Saturday, October 29, 2005

Sketching by the sea

Here are two recent sketches I did while parked along the coast in Pacific Grove. As usual, click on each illustration for a larger, clearer view.


I have arrived ~
and am here in Monterey ~ dittadhammasukhavihari.
Dittadhammasukhavihari means 'dwelling happily in the present moment' in Pali.

A ponderosa pine outside of Flagstaff, AZ.

Elyse is my friend from junior high, highschool, and Flagstaff. We've known each other since we were 11 years old.

The Chapel of the Holy Dove is a non-demoninational interfaith chapel on Hwy 180, the route North to the Grand Canyon from Flagstaff. The chapel is just outside of Flag. People reserve the chapel for weddings by pinning a handwritten note to the inside log walls. You can also place your handwritten prayers into a little box and the chapel people (I don't know who they are) will pray for you/recite your prayer.

We camped at Mather campground--Yuki, Jesse, and I. The sky was clear at night with zillions of stars; the temperature fell to around 32ºF (0ºC). We were toasty in my tent--too warm even--because I slept in my flannel pajamas, inside a sleeping bag, and with a down comforter over me, next to a furry black cat and a furry white dog.

I enjoyed walking along the rim trail and revisiting places I'd been many times before. I never get bored of being at the Canyon, not even at the heavily touristy South Rim. Though I've been down on the river camping and walking for many days at a time, I can enjoy what the rim area has to offer. At the Kolb photography studio, built on the edge of the Canyon, there was a magnificent gallery exhibit of paintings and sculptures of the Grand Canyon created by various artists in many different mediums. In the Bright Angel Lodge area I visited an exhibit showing the history of Fred Harvey and the Harvey Girls, Grand Canyon tourism, and the visionary architect who created many of the structures at the Grand Canyon, Mary Colter.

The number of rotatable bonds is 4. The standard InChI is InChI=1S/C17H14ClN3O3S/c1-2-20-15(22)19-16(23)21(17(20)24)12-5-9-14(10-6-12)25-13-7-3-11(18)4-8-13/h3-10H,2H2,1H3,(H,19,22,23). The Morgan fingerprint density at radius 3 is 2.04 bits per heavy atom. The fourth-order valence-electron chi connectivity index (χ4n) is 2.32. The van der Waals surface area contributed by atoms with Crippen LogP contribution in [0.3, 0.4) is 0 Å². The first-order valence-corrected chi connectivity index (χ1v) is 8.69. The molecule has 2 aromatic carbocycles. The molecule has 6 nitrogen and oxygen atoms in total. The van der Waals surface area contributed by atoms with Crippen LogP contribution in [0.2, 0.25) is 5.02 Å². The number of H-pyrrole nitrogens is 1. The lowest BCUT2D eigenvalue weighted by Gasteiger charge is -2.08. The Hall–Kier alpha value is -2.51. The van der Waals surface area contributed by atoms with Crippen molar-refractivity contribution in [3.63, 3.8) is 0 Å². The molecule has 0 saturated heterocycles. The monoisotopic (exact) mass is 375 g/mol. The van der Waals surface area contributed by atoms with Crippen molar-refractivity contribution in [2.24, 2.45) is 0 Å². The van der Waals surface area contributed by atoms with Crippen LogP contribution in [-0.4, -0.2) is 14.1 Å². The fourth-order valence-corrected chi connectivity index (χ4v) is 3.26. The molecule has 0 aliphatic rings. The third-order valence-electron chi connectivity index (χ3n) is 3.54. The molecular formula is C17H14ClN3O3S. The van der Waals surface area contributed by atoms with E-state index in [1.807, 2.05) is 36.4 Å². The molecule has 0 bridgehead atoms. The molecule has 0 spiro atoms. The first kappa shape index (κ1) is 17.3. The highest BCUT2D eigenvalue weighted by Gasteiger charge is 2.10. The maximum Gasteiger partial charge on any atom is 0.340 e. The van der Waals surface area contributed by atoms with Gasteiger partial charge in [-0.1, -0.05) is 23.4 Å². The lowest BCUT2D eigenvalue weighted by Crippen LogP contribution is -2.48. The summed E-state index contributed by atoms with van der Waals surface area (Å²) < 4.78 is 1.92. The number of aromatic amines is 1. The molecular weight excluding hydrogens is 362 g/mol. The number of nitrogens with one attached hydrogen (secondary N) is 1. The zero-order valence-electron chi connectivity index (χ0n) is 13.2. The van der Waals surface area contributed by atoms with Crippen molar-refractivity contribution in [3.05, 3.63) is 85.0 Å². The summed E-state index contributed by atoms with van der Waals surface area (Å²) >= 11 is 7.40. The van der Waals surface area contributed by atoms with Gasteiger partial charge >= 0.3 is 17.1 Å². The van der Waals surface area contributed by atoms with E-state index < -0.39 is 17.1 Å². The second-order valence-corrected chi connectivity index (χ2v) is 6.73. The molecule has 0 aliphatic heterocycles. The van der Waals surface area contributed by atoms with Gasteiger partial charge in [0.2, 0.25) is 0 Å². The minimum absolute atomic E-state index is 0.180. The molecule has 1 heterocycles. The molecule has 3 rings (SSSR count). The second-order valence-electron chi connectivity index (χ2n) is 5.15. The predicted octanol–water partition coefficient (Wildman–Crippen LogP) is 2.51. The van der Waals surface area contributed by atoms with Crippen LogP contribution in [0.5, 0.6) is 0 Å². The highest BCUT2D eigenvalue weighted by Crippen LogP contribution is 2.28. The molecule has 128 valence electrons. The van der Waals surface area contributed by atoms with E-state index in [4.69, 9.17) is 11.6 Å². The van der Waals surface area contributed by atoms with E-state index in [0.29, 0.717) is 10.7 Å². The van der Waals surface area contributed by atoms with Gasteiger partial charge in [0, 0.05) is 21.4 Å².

I asked Yuki to pose--this is what I got.

Nice to enjoy tea while travelling...and while not travelling.

I took this photo of Jesse with one hand, shooting backwards while driving on the highway through the Mohave Desert.

On our way to The Channel Islands National Park Visitors Center in Ventura County, I saw all these orange pumpkins in a field. At the Visitors Center I looked at exhibits about the islands. I learned about the Channel Islands' flora, fauna, sea life, and the Chumash Indians, the former inhabitants of the islands. One day I'd like to visit the Channel Islands when I don't have Yuki and Jesse in the car with me.

Morro Bay is one of my favorite stops going up the coast.
I like the look of that big rock in the water. It looms large from wherever you are on the bay. I took a walk with Yuki on a trail near our campground. The trail went past an area of many tall eucalyptus trees with hundreds of birds high up in the branches. There was a sign nearby that said this was a protected area, the only blue heron rookery left on the coast of California. I went back to the car to get my binoculars. Besides the blue herons, there were what looked to be turkey vultures perched among them. And in the background, that big rock in the bay. I don't know why, but I love that rock in the water like that.

Big Sur

What else can I say--this is one view, at one moment in time, from a digital camera, under that particular lighting as framed by my eyes. The Big Sur coastline.

This is at Asilomar in Pacific Grove.

I met this painter at Asilomar on my first day back. She told me that she comes every year for a week just to paint.

I saw these birds one morning on Monterey State Beach.

Outside, I was eating breakfast in the cool morning air while Yuki and Jesse were taking in the scene. We are on the porch looking out on the courtyard of the apartment complex of a MIIS friend we stayed with for a while.

* * * * * * * *

One of the highlights I didn't photograph occurred at a vista point between San Simeon and Big Sur. I saw three whales on the horizon blowing water from their blow holes. I saw their bodies lift up into the air from the water followed by their flukes. I watched them do this several times. My first night's sleep in Monterey brought a dream in which I saw a dolphin face smiling at me and at the same time it felt like I was the smiling dolphin.

In LA, I stayed the night with my cousin in West Hollywood. Carol has lived in the same apartment for nearly 30 years! In the morning, I left in the dark, as Carol leaves for work at 5 am. Driving through the Hollywood Hills I saw the still full moon in front of me, hiding behind the clouds, and turning with me as we drove. There was a light misty rain. In the dark clear spaces between the clouds, stars were shining in the sky. As the road curved around the hills, lights from houses built into the hills sparkled brightly.